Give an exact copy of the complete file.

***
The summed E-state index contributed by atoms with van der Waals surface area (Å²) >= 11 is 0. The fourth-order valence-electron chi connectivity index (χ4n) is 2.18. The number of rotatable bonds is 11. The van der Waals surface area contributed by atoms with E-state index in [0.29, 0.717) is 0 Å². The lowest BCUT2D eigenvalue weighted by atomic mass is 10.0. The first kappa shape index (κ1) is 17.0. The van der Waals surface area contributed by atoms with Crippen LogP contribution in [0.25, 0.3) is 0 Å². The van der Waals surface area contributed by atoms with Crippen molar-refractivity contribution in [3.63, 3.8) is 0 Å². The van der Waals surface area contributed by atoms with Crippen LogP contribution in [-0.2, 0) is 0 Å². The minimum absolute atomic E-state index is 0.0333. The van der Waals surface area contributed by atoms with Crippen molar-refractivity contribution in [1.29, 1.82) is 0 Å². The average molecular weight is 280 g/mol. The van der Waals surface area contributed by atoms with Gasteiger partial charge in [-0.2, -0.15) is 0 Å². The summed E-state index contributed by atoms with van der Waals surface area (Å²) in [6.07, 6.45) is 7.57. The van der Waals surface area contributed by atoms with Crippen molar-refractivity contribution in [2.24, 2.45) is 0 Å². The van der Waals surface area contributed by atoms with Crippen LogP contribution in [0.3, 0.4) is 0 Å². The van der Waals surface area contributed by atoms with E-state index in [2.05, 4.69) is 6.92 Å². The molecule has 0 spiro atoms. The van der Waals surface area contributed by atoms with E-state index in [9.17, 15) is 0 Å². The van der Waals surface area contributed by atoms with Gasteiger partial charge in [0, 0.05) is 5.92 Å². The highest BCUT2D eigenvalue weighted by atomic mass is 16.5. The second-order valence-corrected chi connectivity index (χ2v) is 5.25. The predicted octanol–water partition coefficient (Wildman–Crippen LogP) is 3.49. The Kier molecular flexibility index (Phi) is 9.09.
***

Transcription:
The summed E-state index contributed by atoms with van der Waals surface area (Å²) >= 11 is 0. The fourth-order valence-electron chi connectivity index (χ4n) is 2.18. The number of rotatable bonds is 11. The van der Waals surface area contributed by atoms with E-state index in [0.29, 0.717) is 0 Å². The lowest BCUT2D eigenvalue weighted by atomic mass is 10.0. The first kappa shape index (κ1) is 17.0. The van der Waals surface area contributed by atoms with Crippen LogP contribution in [0.25, 0.3) is 0 Å². The van der Waals surface area contributed by atoms with Crippen molar-refractivity contribution in [3.63, 3.8) is 0 Å². The van der Waals surface area contributed by atoms with Crippen LogP contribution in [-0.2, 0) is 0 Å². The minimum absolute atomic E-state index is 0.0333. The van der Waals surface area contributed by atoms with Crippen molar-refractivity contribution in [1.29, 1.82) is 0 Å². The average molecular weight is 280 g/mol. The van der Waals surface area contributed by atoms with Gasteiger partial charge in [-0.2, -0.15) is 0 Å². The summed E-state index contributed by atoms with van der Waals surface area (Å²) in [6.07, 6.45) is 7.57. The van der Waals surface area contributed by atoms with Crippen molar-refractivity contribution in [2.24, 2.45) is 0 Å². The van der Waals surface area contributed by atoms with Crippen LogP contribution in [0.3, 0.4) is 0 Å². The van der Waals surface area contributed by atoms with E-state index in [2.05, 4.69) is 6.92 Å². The molecule has 0 spiro atoms. The van der Waals surface area contributed by atoms with E-state index in [9.17, 15) is 0 Å². The van der Waals surface area contributed by atoms with Gasteiger partial charge in [0, 0.05) is 5.92 Å². The highest BCUT2D eigenvalue weighted by atomic mass is 16.5. The second-order valence-corrected chi connectivity index (χ2v) is 5.25. The predicted octanol–water partition coefficient (Wildman–Crippen LogP) is 3.49. The Kier molecular flexibility index (Phi) is 9.09.